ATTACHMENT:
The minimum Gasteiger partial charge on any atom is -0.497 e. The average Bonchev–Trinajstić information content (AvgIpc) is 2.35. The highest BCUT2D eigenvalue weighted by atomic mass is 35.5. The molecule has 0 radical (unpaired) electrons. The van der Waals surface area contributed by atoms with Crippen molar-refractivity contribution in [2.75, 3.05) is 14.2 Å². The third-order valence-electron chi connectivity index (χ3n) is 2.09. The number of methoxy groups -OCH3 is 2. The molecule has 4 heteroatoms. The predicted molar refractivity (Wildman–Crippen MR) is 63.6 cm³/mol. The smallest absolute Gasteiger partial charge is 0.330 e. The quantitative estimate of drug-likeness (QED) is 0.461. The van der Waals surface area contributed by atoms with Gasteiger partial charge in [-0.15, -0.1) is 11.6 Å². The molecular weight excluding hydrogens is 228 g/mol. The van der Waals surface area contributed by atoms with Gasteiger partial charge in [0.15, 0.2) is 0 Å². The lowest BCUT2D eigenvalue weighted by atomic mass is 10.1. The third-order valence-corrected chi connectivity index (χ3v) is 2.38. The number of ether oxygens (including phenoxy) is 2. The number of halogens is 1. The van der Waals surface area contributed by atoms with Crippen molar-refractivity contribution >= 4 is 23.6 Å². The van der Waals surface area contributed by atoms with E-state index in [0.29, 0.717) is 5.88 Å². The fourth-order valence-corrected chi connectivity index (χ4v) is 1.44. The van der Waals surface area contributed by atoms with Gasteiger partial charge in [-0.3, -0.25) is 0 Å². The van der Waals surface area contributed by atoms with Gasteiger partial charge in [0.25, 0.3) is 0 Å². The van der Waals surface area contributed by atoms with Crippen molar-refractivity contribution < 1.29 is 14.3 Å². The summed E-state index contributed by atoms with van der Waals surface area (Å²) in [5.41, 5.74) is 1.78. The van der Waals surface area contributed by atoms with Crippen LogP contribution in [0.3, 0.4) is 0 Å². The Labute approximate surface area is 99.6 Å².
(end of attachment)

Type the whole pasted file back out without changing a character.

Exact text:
The minimum Gasteiger partial charge on any atom is -0.497 e. The average Bonchev–Trinajstić information content (AvgIpc) is 2.35. The highest BCUT2D eigenvalue weighted by atomic mass is 35.5. The molecule has 0 radical (unpaired) electrons. The van der Waals surface area contributed by atoms with Crippen molar-refractivity contribution in [2.75, 3.05) is 14.2 Å². The third-order valence-electron chi connectivity index (χ3n) is 2.09. The number of methoxy groups -OCH3 is 2. The molecule has 4 heteroatoms. The predicted molar refractivity (Wildman–Crippen MR) is 63.6 cm³/mol. The smallest absolute Gasteiger partial charge is 0.330 e. The quantitative estimate of drug-likeness (QED) is 0.461. The van der Waals surface area contributed by atoms with Gasteiger partial charge in [-0.15, -0.1) is 11.6 Å². The molecular weight excluding hydrogens is 228 g/mol. The van der Waals surface area contributed by atoms with Gasteiger partial charge in [0.15, 0.2) is 0 Å². The lowest BCUT2D eigenvalue weighted by atomic mass is 10.1. The third-order valence-corrected chi connectivity index (χ3v) is 2.38. The number of ether oxygens (including phenoxy) is 2. The number of halogens is 1. The van der Waals surface area contributed by atoms with Crippen molar-refractivity contribution >= 4 is 23.6 Å². The van der Waals surface area contributed by atoms with E-state index in [0.29, 0.717) is 5.88 Å². The fourth-order valence-corrected chi connectivity index (χ4v) is 1.44. The van der Waals surface area contributed by atoms with Gasteiger partial charge in [-0.3, -0.25) is 0 Å². The van der Waals surface area contributed by atoms with Gasteiger partial charge in [0.25, 0.3) is 0 Å². The van der Waals surface area contributed by atoms with Crippen molar-refractivity contribution < 1.29 is 14.3 Å². The summed E-state index contributed by atoms with van der Waals surface area (Å²) in [5.41, 5.74) is 1.78. The van der Waals surface area contributed by atoms with Crippen LogP contribution in [0.3, 0.4) is 0 Å². The Labute approximate surface area is 99.6 Å².